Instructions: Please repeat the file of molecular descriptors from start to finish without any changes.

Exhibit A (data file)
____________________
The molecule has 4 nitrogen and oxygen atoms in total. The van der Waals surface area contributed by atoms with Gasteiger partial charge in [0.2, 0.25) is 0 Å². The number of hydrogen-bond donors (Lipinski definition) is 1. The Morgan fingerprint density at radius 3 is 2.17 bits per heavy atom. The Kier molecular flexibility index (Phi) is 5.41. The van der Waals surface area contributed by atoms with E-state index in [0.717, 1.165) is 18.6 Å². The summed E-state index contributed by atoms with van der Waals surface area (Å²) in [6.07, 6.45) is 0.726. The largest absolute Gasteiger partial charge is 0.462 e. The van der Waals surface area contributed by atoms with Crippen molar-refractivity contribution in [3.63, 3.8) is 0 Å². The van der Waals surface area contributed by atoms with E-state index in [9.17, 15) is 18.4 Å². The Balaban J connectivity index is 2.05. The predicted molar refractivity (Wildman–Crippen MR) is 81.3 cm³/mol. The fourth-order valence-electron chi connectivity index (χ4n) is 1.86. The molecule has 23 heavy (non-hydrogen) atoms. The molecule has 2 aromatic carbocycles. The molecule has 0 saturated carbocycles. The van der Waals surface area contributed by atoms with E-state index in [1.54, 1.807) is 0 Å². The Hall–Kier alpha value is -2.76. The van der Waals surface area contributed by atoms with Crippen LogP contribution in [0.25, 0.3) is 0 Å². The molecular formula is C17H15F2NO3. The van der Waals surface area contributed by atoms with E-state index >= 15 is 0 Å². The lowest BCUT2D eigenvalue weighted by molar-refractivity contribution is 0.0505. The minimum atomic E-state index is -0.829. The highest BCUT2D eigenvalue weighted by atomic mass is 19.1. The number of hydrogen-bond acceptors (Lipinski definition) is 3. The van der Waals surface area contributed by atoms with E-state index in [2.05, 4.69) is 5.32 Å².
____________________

The molecule has 4 nitrogen and oxygen atoms in total. The van der Waals surface area contributed by atoms with Gasteiger partial charge in [0.2, 0.25) is 0 Å². The number of hydrogen-bond donors (Lipinski definition) is 1. The Morgan fingerprint density at radius 3 is 2.17 bits per heavy atom. The Kier molecular flexibility index (Phi) is 5.41. The van der Waals surface area contributed by atoms with E-state index in [0.717, 1.165) is 18.6 Å². The summed E-state index contributed by atoms with van der Waals surface area (Å²) in [6.07, 6.45) is 0.726. The largest absolute Gasteiger partial charge is 0.462 e. The van der Waals surface area contributed by atoms with Crippen molar-refractivity contribution in [3.63, 3.8) is 0 Å². The van der Waals surface area contributed by atoms with E-state index in [9.17, 15) is 18.4 Å². The Balaban J connectivity index is 2.05. The predicted molar refractivity (Wildman–Crippen MR) is 81.3 cm³/mol. The fourth-order valence-electron chi connectivity index (χ4n) is 1.86. The molecule has 23 heavy (non-hydrogen) atoms. The molecule has 2 aromatic carbocycles. The molecule has 0 saturated carbocycles. The van der Waals surface area contributed by atoms with E-state index in [1.54, 1.807) is 0 Å². The Hall–Kier alpha value is -2.76. The van der Waals surface area contributed by atoms with Crippen LogP contribution in [0.25, 0.3) is 0 Å². The molecular formula is C17H15F2NO3. The van der Waals surface area contributed by atoms with E-state index >= 15 is 0 Å². The lowest BCUT2D eigenvalue weighted by molar-refractivity contribution is 0.0505. The minimum atomic E-state index is -0.829. The highest BCUT2D eigenvalue weighted by atomic mass is 19.1. The number of hydrogen-bond acceptors (Lipinski definition) is 3. The van der Waals surface area contributed by atoms with E-state index in [2.05, 4.69) is 5.32 Å².